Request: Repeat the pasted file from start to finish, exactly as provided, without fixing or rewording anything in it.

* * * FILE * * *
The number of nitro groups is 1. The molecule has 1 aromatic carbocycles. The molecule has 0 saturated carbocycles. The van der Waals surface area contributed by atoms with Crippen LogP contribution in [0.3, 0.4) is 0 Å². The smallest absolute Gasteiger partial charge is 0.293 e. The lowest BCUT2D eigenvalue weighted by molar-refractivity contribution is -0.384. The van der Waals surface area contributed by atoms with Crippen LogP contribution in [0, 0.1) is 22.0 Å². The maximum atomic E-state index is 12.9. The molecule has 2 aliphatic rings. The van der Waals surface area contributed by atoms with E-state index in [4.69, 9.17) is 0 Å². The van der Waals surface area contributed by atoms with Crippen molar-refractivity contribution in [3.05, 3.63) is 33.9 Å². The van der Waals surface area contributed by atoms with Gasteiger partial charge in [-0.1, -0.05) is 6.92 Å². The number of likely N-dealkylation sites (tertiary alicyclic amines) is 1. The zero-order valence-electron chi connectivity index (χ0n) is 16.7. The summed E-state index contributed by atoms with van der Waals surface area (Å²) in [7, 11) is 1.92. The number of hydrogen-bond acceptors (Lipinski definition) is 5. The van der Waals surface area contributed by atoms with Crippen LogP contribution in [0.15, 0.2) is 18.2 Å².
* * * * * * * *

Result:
The number of nitro groups is 1. The molecule has 1 aromatic carbocycles. The molecule has 0 saturated carbocycles. The van der Waals surface area contributed by atoms with Crippen LogP contribution in [0.3, 0.4) is 0 Å². The smallest absolute Gasteiger partial charge is 0.293 e. The lowest BCUT2D eigenvalue weighted by molar-refractivity contribution is -0.384. The van der Waals surface area contributed by atoms with Crippen LogP contribution in [0, 0.1) is 22.0 Å². The maximum atomic E-state index is 12.9. The molecule has 2 aliphatic rings. The van der Waals surface area contributed by atoms with E-state index in [4.69, 9.17) is 0 Å². The van der Waals surface area contributed by atoms with Crippen molar-refractivity contribution in [3.05, 3.63) is 33.9 Å². The van der Waals surface area contributed by atoms with Gasteiger partial charge in [-0.1, -0.05) is 6.92 Å². The number of likely N-dealkylation sites (tertiary alicyclic amines) is 1. The zero-order valence-electron chi connectivity index (χ0n) is 16.7. The summed E-state index contributed by atoms with van der Waals surface area (Å²) in [7, 11) is 1.92. The number of hydrogen-bond acceptors (Lipinski definition) is 5. The van der Waals surface area contributed by atoms with Crippen LogP contribution in [0.15, 0.2) is 18.2 Å².